John 20:1-18 – Early on the first day of the week, while it was still dark, Mary Magdalene came to the tomb and saw that the stone had been removed from the tomb… Mary Magdalene went and announced to the disciples, “I have seen the Lord”; and she told them that he had said these things to her.
OR
Matthew 28:1-10 – But the angel said to the women, “Do not be afraid; I know that you are looking for Jesus who was crucified. He is not here; for he has been raised, as he said. Come, see the place where he lay.

Resurrection

If we are worth anything, it is not because we have more money or more talent, or more human qualities. Insofar as we are worth anything, it is because we are grafted on to Christ’s life, his cross and resurrection. That is a person’s measure.
–Archbishop Oscar Romero, March 4, 1979

Our Lord has written the promise of resurrection,
not in books alone, but in every leaf in springtime.
—Martin Luther

I want to know Christ and the power of his resurrection and the sharing of his sufferings by becoming like him in his death, if somehow I may attain the resurrection from the dead.
—Paul, Philippians 3:10-11

For since death came through a human being, the resurrection of the dead has also come through a human being; for as all die in Adam, so all will be made alive in Christ.
—Paul, 1 Corinthians 15:21-22

No Bones About It

A few years ago, a documentary called The Lost Tomb of Jesus claimed that the bones of Jesus, Mary, and Joseph had been found. A tomb discovered in the suburbs of Jerusalem had some ossuaries in it (an ossuary is a bone box) that had the names “Jesus, Mara, and Yoses” on them, which could be translated “Jesus, Mary, and Joseph.” Could this be the Holy Family? Was this a challenge to the notion that Jesus was raised from the dead and ascended into heaven? If he had risen and ascended, there should be no bones, right? No bones about it.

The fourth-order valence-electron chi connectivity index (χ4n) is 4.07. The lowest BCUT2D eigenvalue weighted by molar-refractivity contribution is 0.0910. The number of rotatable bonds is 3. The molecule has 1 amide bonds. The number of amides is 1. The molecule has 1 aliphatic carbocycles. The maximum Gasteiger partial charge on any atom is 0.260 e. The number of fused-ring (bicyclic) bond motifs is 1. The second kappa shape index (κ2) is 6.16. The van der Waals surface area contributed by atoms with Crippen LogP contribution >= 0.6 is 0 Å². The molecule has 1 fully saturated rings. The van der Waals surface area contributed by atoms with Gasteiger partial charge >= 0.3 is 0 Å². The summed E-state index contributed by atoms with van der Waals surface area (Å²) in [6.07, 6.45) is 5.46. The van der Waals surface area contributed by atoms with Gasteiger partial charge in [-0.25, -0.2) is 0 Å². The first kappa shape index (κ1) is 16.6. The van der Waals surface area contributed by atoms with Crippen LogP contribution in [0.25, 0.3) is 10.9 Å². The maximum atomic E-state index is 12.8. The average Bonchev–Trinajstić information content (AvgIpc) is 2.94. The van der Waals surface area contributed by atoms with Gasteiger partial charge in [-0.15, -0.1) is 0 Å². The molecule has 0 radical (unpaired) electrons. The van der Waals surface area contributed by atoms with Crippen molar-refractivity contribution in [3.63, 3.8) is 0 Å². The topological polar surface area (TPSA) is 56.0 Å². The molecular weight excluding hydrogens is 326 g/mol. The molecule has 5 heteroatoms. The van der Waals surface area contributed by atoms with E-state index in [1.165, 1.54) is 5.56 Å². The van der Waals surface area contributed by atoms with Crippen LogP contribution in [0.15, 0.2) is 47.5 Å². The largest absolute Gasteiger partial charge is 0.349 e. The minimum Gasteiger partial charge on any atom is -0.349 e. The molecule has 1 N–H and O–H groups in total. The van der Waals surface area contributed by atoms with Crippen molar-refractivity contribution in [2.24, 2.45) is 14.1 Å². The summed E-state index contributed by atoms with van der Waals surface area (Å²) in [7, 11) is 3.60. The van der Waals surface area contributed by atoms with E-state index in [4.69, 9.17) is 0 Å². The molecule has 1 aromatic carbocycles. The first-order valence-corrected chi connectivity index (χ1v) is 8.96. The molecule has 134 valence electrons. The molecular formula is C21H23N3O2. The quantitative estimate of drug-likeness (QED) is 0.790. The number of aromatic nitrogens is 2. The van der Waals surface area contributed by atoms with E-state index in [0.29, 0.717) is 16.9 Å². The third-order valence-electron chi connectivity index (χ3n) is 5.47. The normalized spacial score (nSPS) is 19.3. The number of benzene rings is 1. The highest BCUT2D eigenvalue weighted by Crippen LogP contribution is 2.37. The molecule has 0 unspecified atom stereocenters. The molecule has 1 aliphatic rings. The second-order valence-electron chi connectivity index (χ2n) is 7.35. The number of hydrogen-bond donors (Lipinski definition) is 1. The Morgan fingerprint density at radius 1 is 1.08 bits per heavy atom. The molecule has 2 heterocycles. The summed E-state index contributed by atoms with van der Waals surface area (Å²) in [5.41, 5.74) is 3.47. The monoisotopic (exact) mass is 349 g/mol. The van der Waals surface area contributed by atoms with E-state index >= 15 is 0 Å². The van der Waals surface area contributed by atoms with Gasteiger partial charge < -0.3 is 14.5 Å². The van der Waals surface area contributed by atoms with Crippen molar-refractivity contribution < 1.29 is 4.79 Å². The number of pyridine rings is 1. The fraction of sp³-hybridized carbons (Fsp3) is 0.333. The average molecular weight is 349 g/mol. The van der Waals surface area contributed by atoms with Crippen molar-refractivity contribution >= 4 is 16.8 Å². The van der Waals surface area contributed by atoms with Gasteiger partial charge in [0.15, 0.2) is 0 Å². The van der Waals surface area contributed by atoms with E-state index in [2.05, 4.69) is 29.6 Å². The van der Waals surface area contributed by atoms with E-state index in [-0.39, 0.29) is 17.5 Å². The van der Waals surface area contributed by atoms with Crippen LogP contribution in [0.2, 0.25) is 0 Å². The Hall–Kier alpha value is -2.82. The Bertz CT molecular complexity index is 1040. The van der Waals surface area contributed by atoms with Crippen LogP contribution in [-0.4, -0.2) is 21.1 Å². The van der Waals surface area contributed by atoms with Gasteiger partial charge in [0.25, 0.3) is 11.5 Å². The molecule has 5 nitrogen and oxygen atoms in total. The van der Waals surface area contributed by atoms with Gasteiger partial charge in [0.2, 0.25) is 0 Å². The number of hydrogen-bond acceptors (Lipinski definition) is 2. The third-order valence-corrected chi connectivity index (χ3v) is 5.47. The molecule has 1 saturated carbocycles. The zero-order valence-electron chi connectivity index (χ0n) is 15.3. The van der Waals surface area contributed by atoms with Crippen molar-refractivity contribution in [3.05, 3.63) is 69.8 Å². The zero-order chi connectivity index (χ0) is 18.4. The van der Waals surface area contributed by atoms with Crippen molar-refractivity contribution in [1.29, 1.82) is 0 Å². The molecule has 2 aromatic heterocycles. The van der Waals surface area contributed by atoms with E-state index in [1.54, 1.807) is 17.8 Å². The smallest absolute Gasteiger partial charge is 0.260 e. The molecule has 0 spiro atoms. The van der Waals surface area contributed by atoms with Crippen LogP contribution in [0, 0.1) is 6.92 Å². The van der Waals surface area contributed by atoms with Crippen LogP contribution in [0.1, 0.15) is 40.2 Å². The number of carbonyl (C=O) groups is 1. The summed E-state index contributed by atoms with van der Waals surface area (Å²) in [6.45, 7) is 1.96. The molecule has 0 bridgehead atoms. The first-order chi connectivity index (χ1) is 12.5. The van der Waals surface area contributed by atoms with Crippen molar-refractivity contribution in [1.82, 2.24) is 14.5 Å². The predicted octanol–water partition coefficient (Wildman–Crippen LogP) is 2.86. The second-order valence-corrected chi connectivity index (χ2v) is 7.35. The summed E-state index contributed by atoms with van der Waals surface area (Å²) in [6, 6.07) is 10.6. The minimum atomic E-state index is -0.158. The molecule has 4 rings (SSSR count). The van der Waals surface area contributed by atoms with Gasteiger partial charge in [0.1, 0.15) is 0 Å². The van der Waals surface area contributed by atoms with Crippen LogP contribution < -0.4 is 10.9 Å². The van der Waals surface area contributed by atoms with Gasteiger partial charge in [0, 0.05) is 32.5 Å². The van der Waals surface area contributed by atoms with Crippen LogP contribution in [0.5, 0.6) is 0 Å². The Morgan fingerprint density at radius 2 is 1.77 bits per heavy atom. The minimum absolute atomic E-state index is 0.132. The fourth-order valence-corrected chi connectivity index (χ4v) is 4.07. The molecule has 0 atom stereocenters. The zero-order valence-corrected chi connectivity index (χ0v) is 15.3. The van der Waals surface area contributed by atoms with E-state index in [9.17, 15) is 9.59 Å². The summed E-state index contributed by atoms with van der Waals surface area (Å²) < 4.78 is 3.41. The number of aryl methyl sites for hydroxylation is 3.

The documentary was produced by Canadian filmmaker Simcha Jacobovici and James Cameron (The Terminator, Aliens, Abyss, Titanic, Avatar). After raising the Titanic, was Cameron trying to sink Christianity?

The makers of the documentary claimed to have done DNA testing on the bones, discovering that Jesus’ bones and Mary’s bones are not related. So this was not Mary, the mother of Jesus. More likely, said the documentary, Mary Magdalene. Now why would Mary Magdalene and Jesus be buried together? Unless, of course, they were married. (This destroys Dan Brown’s thesis in The Da Vinci Code that Mary Magdalene sailed to the south of France, but never mind).

But wait, there’s more… Jacobovici and Cameron claim one bone box read “Judah, son of Jesus,” which led them to believe that Jesus had a Son – shocking news. Could it be? Could Jesus and Mary Magdalene have had a son together?

Well, as you can imagine, there are quite a few problems here. Usually when archeologists make significant finds, they publish them in professional journals, like Biblical Archeology Review, not on a sensational cable T.V. “documentary.” So this thing smells more like a Geraldo Rivera publicity stunt than a significant archeological find. But this has to be legit, right? Why else would James Cameron and Simcha Jacobovici make the program? Certainly it couldn’t just be for the money… Could it?

Another problem: Middle Eastern archeologists say it is very unlikely that a family from Galilee would have a family tomb in Jerusalem.